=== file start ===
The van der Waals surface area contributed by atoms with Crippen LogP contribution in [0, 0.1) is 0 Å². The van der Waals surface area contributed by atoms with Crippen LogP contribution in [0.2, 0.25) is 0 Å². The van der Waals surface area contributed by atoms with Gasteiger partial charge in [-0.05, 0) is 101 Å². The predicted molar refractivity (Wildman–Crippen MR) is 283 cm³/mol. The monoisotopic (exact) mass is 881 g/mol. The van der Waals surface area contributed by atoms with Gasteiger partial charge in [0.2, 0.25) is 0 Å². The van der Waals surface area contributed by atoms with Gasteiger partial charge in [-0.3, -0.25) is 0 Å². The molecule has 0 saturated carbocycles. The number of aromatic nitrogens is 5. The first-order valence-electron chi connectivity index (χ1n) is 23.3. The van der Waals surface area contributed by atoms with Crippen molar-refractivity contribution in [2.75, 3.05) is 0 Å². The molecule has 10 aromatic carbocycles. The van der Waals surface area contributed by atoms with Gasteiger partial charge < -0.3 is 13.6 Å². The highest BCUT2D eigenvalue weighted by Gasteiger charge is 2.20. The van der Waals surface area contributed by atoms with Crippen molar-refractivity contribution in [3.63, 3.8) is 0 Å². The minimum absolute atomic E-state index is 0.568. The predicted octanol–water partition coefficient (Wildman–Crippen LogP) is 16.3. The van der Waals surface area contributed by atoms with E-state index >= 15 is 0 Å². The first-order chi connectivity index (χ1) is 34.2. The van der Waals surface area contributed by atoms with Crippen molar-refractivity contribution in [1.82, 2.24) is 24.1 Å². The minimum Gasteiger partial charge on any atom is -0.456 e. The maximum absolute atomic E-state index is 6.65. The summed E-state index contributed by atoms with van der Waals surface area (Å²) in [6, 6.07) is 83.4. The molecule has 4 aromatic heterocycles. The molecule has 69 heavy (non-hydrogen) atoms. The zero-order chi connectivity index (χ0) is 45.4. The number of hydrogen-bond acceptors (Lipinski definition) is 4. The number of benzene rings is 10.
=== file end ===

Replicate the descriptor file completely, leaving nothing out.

The van der Waals surface area contributed by atoms with Crippen LogP contribution in [0, 0.1) is 0 Å². The van der Waals surface area contributed by atoms with Crippen LogP contribution in [0.2, 0.25) is 0 Å². The van der Waals surface area contributed by atoms with Gasteiger partial charge in [-0.05, 0) is 101 Å². The predicted molar refractivity (Wildman–Crippen MR) is 283 cm³/mol. The monoisotopic (exact) mass is 881 g/mol. The van der Waals surface area contributed by atoms with Gasteiger partial charge in [0.2, 0.25) is 0 Å². The van der Waals surface area contributed by atoms with Gasteiger partial charge in [-0.3, -0.25) is 0 Å². The molecule has 0 saturated carbocycles. The number of aromatic nitrogens is 5. The first-order valence-electron chi connectivity index (χ1n) is 23.3. The van der Waals surface area contributed by atoms with Crippen molar-refractivity contribution in [2.75, 3.05) is 0 Å². The molecule has 10 aromatic carbocycles. The van der Waals surface area contributed by atoms with Gasteiger partial charge < -0.3 is 13.6 Å². The highest BCUT2D eigenvalue weighted by Gasteiger charge is 2.20. The van der Waals surface area contributed by atoms with Crippen molar-refractivity contribution in [3.63, 3.8) is 0 Å². The minimum absolute atomic E-state index is 0.568. The predicted octanol–water partition coefficient (Wildman–Crippen LogP) is 16.3. The van der Waals surface area contributed by atoms with E-state index >= 15 is 0 Å². The first-order chi connectivity index (χ1) is 34.2. The van der Waals surface area contributed by atoms with Crippen molar-refractivity contribution in [1.82, 2.24) is 24.1 Å². The minimum Gasteiger partial charge on any atom is -0.456 e. The maximum absolute atomic E-state index is 6.65. The summed E-state index contributed by atoms with van der Waals surface area (Å²) in [6, 6.07) is 83.4. The molecule has 4 aromatic heterocycles. The molecule has 69 heavy (non-hydrogen) atoms. The zero-order chi connectivity index (χ0) is 45.4. The number of hydrogen-bond acceptors (Lipinski definition) is 4. The number of benzene rings is 10.